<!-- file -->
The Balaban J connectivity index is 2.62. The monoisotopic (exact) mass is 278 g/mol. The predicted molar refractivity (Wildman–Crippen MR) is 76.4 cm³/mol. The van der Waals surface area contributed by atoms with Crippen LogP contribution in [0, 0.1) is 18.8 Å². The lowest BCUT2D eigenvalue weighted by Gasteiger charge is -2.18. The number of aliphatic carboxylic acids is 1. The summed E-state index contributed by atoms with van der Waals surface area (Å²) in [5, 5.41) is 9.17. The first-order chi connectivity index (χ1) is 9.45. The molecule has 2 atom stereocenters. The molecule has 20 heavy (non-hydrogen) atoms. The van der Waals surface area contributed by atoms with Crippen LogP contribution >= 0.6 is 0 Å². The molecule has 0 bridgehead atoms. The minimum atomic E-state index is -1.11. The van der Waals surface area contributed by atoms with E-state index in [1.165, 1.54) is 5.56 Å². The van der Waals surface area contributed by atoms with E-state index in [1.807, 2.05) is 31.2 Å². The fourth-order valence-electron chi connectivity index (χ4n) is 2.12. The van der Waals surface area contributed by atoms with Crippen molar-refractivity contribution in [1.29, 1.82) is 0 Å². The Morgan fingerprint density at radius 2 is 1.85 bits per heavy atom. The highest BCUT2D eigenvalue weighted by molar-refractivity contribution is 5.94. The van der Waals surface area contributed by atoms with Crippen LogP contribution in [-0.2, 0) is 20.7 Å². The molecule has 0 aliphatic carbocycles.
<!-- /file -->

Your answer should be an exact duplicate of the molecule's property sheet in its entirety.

The Balaban J connectivity index is 2.62. The monoisotopic (exact) mass is 278 g/mol. The predicted molar refractivity (Wildman–Crippen MR) is 76.4 cm³/mol. The van der Waals surface area contributed by atoms with Crippen LogP contribution in [0, 0.1) is 18.8 Å². The lowest BCUT2D eigenvalue weighted by Gasteiger charge is -2.18. The number of aliphatic carboxylic acids is 1. The summed E-state index contributed by atoms with van der Waals surface area (Å²) in [5, 5.41) is 9.17. The first-order chi connectivity index (χ1) is 9.45. The molecule has 2 atom stereocenters. The molecule has 20 heavy (non-hydrogen) atoms. The van der Waals surface area contributed by atoms with Crippen LogP contribution >= 0.6 is 0 Å². The molecule has 0 bridgehead atoms. The minimum atomic E-state index is -1.11. The van der Waals surface area contributed by atoms with E-state index in [1.165, 1.54) is 5.56 Å². The van der Waals surface area contributed by atoms with E-state index in [1.807, 2.05) is 31.2 Å². The fourth-order valence-electron chi connectivity index (χ4n) is 2.12. The van der Waals surface area contributed by atoms with Crippen molar-refractivity contribution in [1.29, 1.82) is 0 Å². The Morgan fingerprint density at radius 2 is 1.85 bits per heavy atom. The highest BCUT2D eigenvalue weighted by molar-refractivity contribution is 5.94. The van der Waals surface area contributed by atoms with Crippen LogP contribution in [-0.2, 0) is 20.7 Å². The molecule has 0 aliphatic carbocycles.